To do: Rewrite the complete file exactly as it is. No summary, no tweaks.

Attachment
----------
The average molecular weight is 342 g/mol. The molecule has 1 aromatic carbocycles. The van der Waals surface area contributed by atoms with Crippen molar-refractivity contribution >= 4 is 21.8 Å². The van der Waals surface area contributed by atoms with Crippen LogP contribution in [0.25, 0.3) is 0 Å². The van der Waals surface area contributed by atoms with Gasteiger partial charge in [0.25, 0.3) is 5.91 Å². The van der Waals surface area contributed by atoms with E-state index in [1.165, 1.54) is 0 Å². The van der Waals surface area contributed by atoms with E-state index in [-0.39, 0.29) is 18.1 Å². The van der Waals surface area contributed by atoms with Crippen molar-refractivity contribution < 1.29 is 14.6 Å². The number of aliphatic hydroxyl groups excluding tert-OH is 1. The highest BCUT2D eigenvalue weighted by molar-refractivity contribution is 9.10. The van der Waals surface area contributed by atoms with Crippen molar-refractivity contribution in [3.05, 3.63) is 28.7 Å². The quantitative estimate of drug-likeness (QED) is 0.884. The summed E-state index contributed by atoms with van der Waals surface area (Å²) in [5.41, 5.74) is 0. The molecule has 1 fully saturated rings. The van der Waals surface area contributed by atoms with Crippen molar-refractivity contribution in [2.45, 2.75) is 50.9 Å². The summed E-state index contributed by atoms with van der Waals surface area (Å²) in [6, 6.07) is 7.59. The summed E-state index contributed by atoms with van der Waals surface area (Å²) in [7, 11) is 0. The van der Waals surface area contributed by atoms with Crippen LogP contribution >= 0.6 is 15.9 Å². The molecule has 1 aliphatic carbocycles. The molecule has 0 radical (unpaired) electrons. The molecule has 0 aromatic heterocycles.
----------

The average molecular weight is 342 g/mol. The molecule has 1 aromatic carbocycles. The van der Waals surface area contributed by atoms with Crippen molar-refractivity contribution >= 4 is 21.8 Å². The van der Waals surface area contributed by atoms with Crippen LogP contribution in [0.25, 0.3) is 0 Å². The van der Waals surface area contributed by atoms with Gasteiger partial charge in [0.25, 0.3) is 5.91 Å². The van der Waals surface area contributed by atoms with E-state index in [1.165, 1.54) is 0 Å². The van der Waals surface area contributed by atoms with E-state index in [-0.39, 0.29) is 18.1 Å². The van der Waals surface area contributed by atoms with Crippen molar-refractivity contribution < 1.29 is 14.6 Å². The number of aliphatic hydroxyl groups excluding tert-OH is 1. The highest BCUT2D eigenvalue weighted by molar-refractivity contribution is 9.10. The van der Waals surface area contributed by atoms with Crippen molar-refractivity contribution in [3.05, 3.63) is 28.7 Å². The quantitative estimate of drug-likeness (QED) is 0.884. The summed E-state index contributed by atoms with van der Waals surface area (Å²) in [5.41, 5.74) is 0. The molecule has 1 fully saturated rings. The van der Waals surface area contributed by atoms with Crippen molar-refractivity contribution in [2.45, 2.75) is 50.9 Å². The summed E-state index contributed by atoms with van der Waals surface area (Å²) in [6, 6.07) is 7.59. The summed E-state index contributed by atoms with van der Waals surface area (Å²) in [7, 11) is 0. The van der Waals surface area contributed by atoms with Crippen LogP contribution >= 0.6 is 15.9 Å². The molecule has 1 aliphatic carbocycles. The molecule has 0 radical (unpaired) electrons. The molecule has 0 aromatic heterocycles.